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by B.C.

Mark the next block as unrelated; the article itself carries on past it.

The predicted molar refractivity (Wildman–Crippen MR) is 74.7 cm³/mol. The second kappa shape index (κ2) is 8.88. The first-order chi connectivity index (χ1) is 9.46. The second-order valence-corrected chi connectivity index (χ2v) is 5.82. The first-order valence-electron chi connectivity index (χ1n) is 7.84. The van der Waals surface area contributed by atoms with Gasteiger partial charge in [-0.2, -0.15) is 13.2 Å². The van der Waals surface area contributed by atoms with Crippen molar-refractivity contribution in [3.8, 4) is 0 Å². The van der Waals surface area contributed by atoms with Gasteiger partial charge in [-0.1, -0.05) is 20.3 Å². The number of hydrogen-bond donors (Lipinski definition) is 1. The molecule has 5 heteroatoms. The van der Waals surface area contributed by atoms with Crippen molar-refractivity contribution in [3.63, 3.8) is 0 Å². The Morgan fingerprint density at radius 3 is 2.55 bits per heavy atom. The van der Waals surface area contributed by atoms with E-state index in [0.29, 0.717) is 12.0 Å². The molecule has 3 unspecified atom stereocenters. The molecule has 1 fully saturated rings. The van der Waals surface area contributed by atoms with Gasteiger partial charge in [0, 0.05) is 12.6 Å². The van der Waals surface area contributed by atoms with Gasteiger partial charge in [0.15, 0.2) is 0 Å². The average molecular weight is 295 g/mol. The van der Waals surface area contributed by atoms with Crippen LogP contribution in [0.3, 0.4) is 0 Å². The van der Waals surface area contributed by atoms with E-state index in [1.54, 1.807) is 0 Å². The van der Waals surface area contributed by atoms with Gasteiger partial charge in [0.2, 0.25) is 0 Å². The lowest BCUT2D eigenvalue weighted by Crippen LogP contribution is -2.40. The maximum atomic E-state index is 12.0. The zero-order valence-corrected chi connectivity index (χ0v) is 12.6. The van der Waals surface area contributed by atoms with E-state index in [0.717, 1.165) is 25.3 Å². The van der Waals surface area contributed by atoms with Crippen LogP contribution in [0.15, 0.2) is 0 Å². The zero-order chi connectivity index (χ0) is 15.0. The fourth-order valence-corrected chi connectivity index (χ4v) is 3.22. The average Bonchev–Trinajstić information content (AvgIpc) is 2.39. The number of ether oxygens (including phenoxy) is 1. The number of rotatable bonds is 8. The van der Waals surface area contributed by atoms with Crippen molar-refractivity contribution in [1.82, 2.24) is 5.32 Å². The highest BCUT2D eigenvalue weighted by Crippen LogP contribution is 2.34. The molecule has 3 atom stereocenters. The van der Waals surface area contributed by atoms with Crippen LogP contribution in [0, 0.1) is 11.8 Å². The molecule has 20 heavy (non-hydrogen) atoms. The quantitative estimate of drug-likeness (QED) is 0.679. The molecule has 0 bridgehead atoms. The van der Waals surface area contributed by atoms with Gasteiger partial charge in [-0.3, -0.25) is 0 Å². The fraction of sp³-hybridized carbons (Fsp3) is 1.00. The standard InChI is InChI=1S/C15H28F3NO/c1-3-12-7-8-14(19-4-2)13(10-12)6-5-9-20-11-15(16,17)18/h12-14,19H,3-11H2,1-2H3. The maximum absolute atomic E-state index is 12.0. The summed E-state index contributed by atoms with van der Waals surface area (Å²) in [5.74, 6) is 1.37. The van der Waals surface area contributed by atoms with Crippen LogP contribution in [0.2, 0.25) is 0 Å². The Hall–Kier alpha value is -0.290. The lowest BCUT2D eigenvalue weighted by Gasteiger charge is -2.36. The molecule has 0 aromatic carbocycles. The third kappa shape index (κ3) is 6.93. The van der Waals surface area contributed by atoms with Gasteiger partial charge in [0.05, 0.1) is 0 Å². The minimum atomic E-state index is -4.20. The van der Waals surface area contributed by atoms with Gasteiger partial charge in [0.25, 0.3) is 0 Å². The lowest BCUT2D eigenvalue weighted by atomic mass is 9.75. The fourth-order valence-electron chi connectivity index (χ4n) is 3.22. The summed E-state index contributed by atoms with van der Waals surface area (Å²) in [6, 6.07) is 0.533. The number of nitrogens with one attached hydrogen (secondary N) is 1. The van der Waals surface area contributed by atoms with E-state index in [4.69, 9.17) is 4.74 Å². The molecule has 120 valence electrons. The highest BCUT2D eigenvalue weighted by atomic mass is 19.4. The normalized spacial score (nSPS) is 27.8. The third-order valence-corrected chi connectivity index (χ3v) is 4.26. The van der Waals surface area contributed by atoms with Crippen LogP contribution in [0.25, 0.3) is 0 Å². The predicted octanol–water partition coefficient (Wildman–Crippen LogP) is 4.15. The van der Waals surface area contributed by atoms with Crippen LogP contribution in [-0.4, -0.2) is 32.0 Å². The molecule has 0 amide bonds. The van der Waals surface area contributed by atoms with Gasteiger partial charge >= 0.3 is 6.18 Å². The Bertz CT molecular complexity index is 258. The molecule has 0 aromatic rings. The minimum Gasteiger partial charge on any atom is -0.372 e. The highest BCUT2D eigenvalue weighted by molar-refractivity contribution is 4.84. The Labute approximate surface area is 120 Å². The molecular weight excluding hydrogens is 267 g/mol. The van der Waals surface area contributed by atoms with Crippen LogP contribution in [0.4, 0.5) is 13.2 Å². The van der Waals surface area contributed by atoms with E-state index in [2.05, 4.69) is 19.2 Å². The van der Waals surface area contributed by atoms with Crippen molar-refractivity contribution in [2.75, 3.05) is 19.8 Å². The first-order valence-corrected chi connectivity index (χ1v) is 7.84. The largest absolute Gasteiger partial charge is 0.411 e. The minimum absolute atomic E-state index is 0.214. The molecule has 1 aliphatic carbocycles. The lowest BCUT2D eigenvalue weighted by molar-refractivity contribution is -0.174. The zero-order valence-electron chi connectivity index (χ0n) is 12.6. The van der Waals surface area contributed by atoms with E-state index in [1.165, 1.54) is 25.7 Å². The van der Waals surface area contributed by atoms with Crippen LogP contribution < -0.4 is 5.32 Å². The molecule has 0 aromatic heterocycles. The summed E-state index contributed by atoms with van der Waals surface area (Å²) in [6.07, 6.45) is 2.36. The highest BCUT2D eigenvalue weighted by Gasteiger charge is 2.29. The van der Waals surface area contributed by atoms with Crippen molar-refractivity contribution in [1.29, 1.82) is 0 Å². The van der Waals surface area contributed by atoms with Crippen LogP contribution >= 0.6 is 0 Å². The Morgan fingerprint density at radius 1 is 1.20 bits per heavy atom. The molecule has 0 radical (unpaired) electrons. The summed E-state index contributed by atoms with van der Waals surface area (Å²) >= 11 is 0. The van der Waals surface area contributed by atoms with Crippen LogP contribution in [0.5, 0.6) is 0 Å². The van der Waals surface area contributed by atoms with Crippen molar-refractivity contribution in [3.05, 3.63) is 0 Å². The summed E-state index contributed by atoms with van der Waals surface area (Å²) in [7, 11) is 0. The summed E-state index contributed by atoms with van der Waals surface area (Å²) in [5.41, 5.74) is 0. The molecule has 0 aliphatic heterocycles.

V!RGINIA WOOLF`s favourite reading material ("when I`m incapable of Shakespeare") was autobiography. Of Course letters are also a form of autobiography, and perhaps even more revealing because they`re intended for the eyes of personal acquaintances, not the general public. Although Woolf determinedly shied away from setting down her memoirs, she left (along with her diaries) a wealth of correspondence. Joanne Trautmann Banks shared the task of editing the six volumes of Woolf`s complete letters, which were published from 1975 to 1980; in Congenial Spirits (Harcourt Brace Jovanovich (Lester & Orpen Dennys), 472 pages, $24.95 cloth) she offers a selection that suffers little in the distillation. Woolf once wrote to one of her correspondents that she believed letters were meant to "give back a reflection of the other person." But how much the epistolary "mirrors" collected here -- with their sparkle of language and sometimes malicious wit, their lively observations on private and public matters -- also reflect of one of this century`s greatest writers.

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